(CTN News) – According to OpenAI’s CEO Sam Altman, the company does not intend to leave Europe, reversing a threat earlier this week that if upcoming artificial intelligence laws became too burdensome, it would leave the region.
Currently, the EU is drafting what may be the first global rules governing artificial intelligence, and Altman said on Wednesday that the current version was “over-regulatory.”
In a tweet, Altman stated: “We are excited to continue to operate here and, of course, we have no plans to leave.”
As a result of his threat to leave the European Union, Thierry Breton, the EU’s industry chief, and a number of other lawmakers have criticized him.
In the past week, Altman has traveled throughout Europe, visiting top politicians in France, Spain, Poland, Germany, and the United Kingdom to discuss the future of AI and the progress of ChatGPT.
The tour was described by the CEO as a “very productive week of discussions in Europe about how artificial intelligence should be regulated.”
In the past, OpenAI has faced criticism for not disclosing the training data for its latest AI model GPT-4. A “competitive landscape and safety implications” were cited as reasons for not disclosing the details.
Debating the draft AI Act, EU lawmakers added new proposals that would require companies using generative tools, such as ChatGPT, to disclose copyrighted materials used to train their models.
“These provisions are primarily concerned with transparency, which ensures that the AI and the company developing it is trustworthy.” Dragos Tudorache, a Romanian member of the European Parliament, said: “These provisions are mainly concerned with transparency, which ensures that the AI and the company developing it are trustworthy.”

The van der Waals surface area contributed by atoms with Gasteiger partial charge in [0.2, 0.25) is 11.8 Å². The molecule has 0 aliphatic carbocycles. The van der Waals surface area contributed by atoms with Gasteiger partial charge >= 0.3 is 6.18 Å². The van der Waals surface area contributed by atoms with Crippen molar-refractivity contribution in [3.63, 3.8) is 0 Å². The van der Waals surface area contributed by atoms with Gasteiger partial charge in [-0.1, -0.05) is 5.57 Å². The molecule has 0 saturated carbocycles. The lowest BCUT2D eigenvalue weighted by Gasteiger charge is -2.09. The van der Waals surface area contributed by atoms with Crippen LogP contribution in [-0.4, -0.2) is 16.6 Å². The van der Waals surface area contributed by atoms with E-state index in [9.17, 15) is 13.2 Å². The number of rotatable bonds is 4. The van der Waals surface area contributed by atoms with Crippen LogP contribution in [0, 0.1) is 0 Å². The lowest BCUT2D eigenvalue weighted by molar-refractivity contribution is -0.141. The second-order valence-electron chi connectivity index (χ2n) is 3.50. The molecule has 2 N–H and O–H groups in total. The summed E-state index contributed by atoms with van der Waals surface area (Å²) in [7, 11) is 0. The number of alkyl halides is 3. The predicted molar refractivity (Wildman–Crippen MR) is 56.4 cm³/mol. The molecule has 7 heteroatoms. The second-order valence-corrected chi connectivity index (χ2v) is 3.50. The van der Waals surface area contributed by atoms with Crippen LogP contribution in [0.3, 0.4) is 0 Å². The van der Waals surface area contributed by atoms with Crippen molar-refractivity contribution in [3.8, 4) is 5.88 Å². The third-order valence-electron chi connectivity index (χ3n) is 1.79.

“There is no reason why any company would shy away from transparency.”
RESTRICTIONS FROM OpenAI REGULATORS
The draft of the act was approved by EU parliamentarians earlier this month. It is expected that the final details of the bill will be decided later this year by the European Commission, the member states, and the Parliament.
The AI-powered chatbot ChatGPT, backed by Microsoft, has created excitement and alarm around AI, and brought the company into conflict with regulators.
The Dutch MEP Kim van Sparrentak, who has worked closely on the OpenAI draft rules, told Reuters she and her colleagues must resist pressure from tech companies following Altman’s tweet.
“I hope we will continue standing firm and ensure that these companies are subject to clear transparency, security, and environmental standards,” she said.
In Europe, voluntary codes of conduct are not the norm.
The first time OpenAI clashed with regulators was in March, when Italian data regulator Garante shut the app down domestically, accusing it of violating European privacy laws. After implementing new privacy measures, ChatGPT is back online.
Sergey Lagodinsky, who worked on the draft AI Act, told Reuters: “I’m glad we don’t have to use threats and ultimatums.”
The European Parliament is an ally for AI, not an enemy.
According to Altman, OpenAI will award 10 equal grants from a $1 million fund for experiments to determine how AI software should be governed.